Comment author: RandomEA 01 June 2017 08:23:37PM 5 points [-]

One option is to split the EA Community Fund into a Movement/Community Building Fund (which could fund organizations that engage in outreach, support local groups, build online platforms etc.) and a Cause/Means Prioritization Fund (which could fund organizations that engage in cause prioritization, explore new causes, research careers, study the policy process etc.).

Comment author: david_reinstein 20 May 2017 06:23:46PM 1 point [-]

That page is good, but it would be better if they could give an apples-to-apples comparison. There must be domestic US charities that aim to save lives domestically, from which a 'cost per life saved' estimate could be drawn. ... Or a developing country charity that provides a similar service as the US charities mentioned (education, neo-natal care, etc), from which many more people could be serverd for the same $.

Comment author: RandomEA 22 May 2017 12:17:47AM *  1 point [-]

I think the best comparison to the Against Malaria Foundation would be the Nurse Family Partnership (NFP), which also primarily benefits young children (albeit through a different intervention). Olds et al. (2014) reports the results of an RCT examining the effect of NFP on child mortality and maternal mortality,[1] and GiveWell has an (old) estimate of the cost per child served for the Nurse Family Partnership.[2] You could potentially use these two sources to arrive at a rough estimate of the cost per death averted for NFP.

[1] https://jamanetwork.com/journals/jamapediatrics/fullarticle/1886653

[2] http://www.givewell.org/united-states/charities/nfp

Comment author: RandomEA 17 May 2017 02:39:43AM 1 point [-]

Do you happen to know what the most cost effective American charity is and how it compares to GiveDirectly? I think that information could be useful when making the case that it's better to focus on developing countries.

Comment author: RandomEA 05 March 2017 04:30:30PM 0 points [-]

It could be helpful to allow us to subscribe to receive email notification of new posts.

Comment author: RandomEA 25 December 2016 12:14:45AM 2 points [-]

How did you come up with the estimate that 30% of undergraduates choosing careers care about their social impact?

Comment author: Jeff_Kaufman 07 December 2016 02:37:35AM 2 points [-]

Does that mean 2/3 of the estimated benefit comes from things other than averting deaths of children under 5?

Comment author: RandomEA 07 December 2016 07:54:55AM *  5 points [-]

That's my understanding. Based on B78, B79, and B80 of the Bed Nets sheet, it appears that 27% of the benefit comes from development effects, 36% of the benefit comes from adult mortality reduction, and 37% of the benefit comes from child mortality reduction.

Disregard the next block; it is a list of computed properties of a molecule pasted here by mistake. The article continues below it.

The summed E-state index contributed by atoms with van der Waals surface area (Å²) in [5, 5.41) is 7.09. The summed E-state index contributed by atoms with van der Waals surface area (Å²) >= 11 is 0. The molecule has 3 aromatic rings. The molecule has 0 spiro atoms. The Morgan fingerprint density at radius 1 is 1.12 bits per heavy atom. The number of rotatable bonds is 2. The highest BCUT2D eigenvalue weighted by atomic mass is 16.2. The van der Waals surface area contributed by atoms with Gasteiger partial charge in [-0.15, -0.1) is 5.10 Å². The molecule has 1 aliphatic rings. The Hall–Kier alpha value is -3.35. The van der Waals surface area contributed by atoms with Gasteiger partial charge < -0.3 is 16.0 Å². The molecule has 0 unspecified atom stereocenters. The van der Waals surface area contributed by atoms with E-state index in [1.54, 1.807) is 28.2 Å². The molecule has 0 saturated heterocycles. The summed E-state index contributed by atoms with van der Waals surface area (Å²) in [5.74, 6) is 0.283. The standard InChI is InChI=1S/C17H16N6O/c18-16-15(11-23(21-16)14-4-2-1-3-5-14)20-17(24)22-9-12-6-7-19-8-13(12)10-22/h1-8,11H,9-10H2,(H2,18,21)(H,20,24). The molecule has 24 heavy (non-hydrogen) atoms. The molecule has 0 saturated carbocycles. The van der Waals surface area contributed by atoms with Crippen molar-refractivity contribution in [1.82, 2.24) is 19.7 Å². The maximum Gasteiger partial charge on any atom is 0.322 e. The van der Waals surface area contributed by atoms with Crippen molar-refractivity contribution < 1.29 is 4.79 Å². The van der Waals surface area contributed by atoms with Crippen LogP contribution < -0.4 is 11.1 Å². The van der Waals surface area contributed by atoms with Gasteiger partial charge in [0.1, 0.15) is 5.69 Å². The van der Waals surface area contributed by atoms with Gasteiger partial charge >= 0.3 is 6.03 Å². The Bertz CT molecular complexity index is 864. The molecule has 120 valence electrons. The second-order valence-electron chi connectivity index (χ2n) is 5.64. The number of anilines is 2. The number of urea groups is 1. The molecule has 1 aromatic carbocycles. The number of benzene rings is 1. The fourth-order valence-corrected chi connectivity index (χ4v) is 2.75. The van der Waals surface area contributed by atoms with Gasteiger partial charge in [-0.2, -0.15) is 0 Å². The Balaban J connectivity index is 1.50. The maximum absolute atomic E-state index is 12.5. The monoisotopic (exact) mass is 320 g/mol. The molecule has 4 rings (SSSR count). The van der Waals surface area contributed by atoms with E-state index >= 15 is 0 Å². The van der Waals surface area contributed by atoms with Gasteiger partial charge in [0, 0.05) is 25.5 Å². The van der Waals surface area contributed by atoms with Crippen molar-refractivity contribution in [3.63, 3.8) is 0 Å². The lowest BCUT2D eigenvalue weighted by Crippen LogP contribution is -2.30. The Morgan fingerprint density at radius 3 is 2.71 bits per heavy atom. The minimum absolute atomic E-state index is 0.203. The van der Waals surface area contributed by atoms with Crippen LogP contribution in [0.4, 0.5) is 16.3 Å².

Edit: GiveWell updated their spreadsheet to reflect the fact that what they previously labelled as the "percent of benefit coming from adult mortality reduction" is actually the "percent of benefit coming from age 5 and over mortality reduction" and what they previously labelled as the "percent of benefit coming from child mortality reduction" is actually the "percent of benefit coming from under 5 mortality reduction."

Comment author: RandomEA 06 December 2016 10:20:15PM *  2 points [-]

A chicken weighs 1.83kg, so taking this survey data literally would mean that survey respondents are consuming 11.6 chickens per year and respondents in the treatment group reduce their consumption by 0.26 servings per week, which assuming treatment effects continue to hold and don’t decline (a strong assumption) and projecting those effects out annually, would be a reduction of roughly 1.1 chickens per year per respondent.

Does your calculation account for the fact that only part of the chicken actually gets converted into meat that is eaten? There are approximately 9 billion chickens slaughtered each year in the United States (a country of roughly 300 million people), so the mean consumption should be around 30 chickens a year.

Comment author: RandomEA 06 December 2016 09:48:17PM 7 points [-]

GiveWell estimate, although this is not to be taken too seriously, $3,500 to AMF saves a child’s life.

It should be noted that their November 2016 estimate is that the marginal cost per under-5 death averted is $9,161 (B55 of the Bed Nets sheet), while the cost per life saved equivalent is $3,376 (B74 of the Bed Nets sheet).

Comment author: RandomEA 31 August 2016 11:05:47PM 1 point [-]

Would it be a good idea to create a centralized mechanism that would allow EAs who have a job to indicate their willingness to review the resumes of EAs who are seeking a job in their profession? Job seeking EAs do currently have the ability to seek help from EAs with jobs, but some of them may be reluctant to do so unless the other person has explicitly indicated their willingness to spend time doing this.

Comment author: Gleb_T  (EA Profile) 13 August 2016 09:44:00PM 0 points [-]

Yup, scared straight is a famous example, but not a charity. Neither are the social interventions at the link. I'd love to see some charities that had scholarly studies proving them either ineffective or net negative.

Comment author: RandomEA 30 August 2016 10:52:53PM 0 points [-]

I suppose it could be done with interventions instead of charities.

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